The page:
Strategies that buy time for the consequential thinking part of their brains (there’s that prefrontal cortex again) to catch up paves the way for better decision making. Well, maybe…
LH: One piece of advice you offer parents, that I truly loved and needed, is don’t meet anger with anger. This is so hard in the moment. How can you help parents to step back from the abyss of yelling back at a teen who is yelling at them? It is easy to feel like we are right back to toddlerhood but this time with a large child having a tantrum. I had a mantra that I repeated to myself from the time they were toddlers, “I am the adult, he is the child. I am the adult, he is the child.”
Much of this is answered in the question about moods and slamming doors, but I would add that one of our favorite pieces of advice from Dr. Aliza Pressman is this: “All feelings are welcome, all behaviors are not.” You, as the adult, are allowed to set boundaries around behavior.
Just because they are on this emotional roller coaster doesn’t give them permission to be unkind or downright cruel. But they might not be able to get a grip in the moment so you can simply say – I am going to take a minute and step away. When you are ready to speak to me with the respect I deserve, I will continue this conversation with you.
LH: You share that nearly half of all teens have been diagnosed with a mental illness or mental health struggle and you share some of the basics like sleep nutrition and a healthy diet that can be helpful in combating some of their struggles. One of the most common questions that parents ask is how do I know when I have a moody teen, undergoing the typical strains of this age from when I have a teen who can use some more help and guidance from someone other than a parent? What should parents be looking for?
This is one of the biggest, hardest questions we get, because it can be very tought to tell. Many of the “symptoms” of puberty look, on paper at least, a lot like symptoms of depression or anxiety. From sleep disruption to changes in appetite to mood swings, how do you know when something is part of the expected-but-tumultuous path through puberty and when there’s a bigger mental health concern at play?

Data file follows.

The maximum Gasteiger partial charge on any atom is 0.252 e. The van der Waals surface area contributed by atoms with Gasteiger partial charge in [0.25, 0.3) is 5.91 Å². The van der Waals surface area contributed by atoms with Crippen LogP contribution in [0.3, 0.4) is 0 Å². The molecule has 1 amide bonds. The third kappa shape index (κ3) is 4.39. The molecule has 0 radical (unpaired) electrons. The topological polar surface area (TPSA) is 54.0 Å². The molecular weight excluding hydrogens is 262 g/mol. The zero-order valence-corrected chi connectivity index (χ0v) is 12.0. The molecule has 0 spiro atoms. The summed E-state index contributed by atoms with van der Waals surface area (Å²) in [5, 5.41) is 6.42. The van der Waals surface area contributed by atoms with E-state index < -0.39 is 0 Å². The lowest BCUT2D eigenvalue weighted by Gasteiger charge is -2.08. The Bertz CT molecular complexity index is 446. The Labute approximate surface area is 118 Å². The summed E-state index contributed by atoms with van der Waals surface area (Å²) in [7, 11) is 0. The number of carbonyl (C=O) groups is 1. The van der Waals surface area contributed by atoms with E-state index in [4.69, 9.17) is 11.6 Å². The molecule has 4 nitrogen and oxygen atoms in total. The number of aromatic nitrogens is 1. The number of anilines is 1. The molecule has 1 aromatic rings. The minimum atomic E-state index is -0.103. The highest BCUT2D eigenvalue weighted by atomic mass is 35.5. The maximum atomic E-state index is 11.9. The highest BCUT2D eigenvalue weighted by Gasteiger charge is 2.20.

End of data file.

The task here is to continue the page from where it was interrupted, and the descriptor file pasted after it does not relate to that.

The best advice we can give is this: if you’re asking the question, there’s not harm in seeking the assessment of a mental health provider. For starters, a bigger issue can be uncovered and addressed. But beyond that, you’ve modeled the value of seeking help. There is nothing weak about reaching out to a therapist or counselor to ask for advice.
Just make sure you are asking someone who is qualified, which can be hard at the current moment given the frequency of mental health issues compared with the number of people trained to treat them. When in doubt, ask you pediatrician for a referral, or reach out to an administrator at school.
LH: You spend some time talking about friendships as they loom even larger in this age group and seem to have more impact. What are some of the ways we can teach our teens what healthy friendships look like and what are some of the hallmarks of unhealthy relationships they can watch for. We all know the classic dilemma with teens, if we express our dislike for one of their friends they will become a bestie, but when we can see a problem, how do we convey it to them in a way that they can hear it?
This is such a tough one because kids’ friendships are so important at this age and yet, they seem so tumultuous. The first thing we like to normalize is that it is developmentally appropriate and expected for kids’ friendships to change during this time. And this is true for a number of reasons, one being that they are exploring their identities and individuating from their younger selves, making room for them to be interested in new things and new people. While it’s tempting to hope that their BFF from kindergarten will stay their BFF forever, that’s our dream not necessarily their dream, and we need to make room for things to shift and change.
Secondly, kids bodies change on vastly different timelines so one friend might be really far along in puberty, a foot taller with facial hair and a dropped voice while the other friend still looks like a little kid. One friend might be interested in pursuing a crush or romantic relationship while the other is still playing with legos. That wide range of physical development can effect social changes amongst friends, again developmentally appropriate but no less painful for the friend who feels left behind.
As for friends who we don’t love, the minute we tell kids we don’t love that friend, that’s the moment they become enamored with that kid. Instead, think about bringing the conversations back to your family’s values and your expectations around decision making, rather than the specific kid themselves, your thoughts will still get through loud and clear without you demonizing one particular kid.
About the Authors:
Cara Natterson, MD is a pediatrician and New York Times bestselling author; Vanessa
Kroll Bennett is a puberty educator and writer. Together, they host The Puberty Podcast; run Order of Magnitude, the leading brand dedicated to flipping puberty positive; and they wrote the forthcoming book This Is So Awkward: Modern Puberty Explained (Rodale Books, Oct 2023). Cara and Vanessa can be found on Instagram and TikTok @spillingthepubertea. Perhaps their biggest cred, however, is that between them, they parent six teens.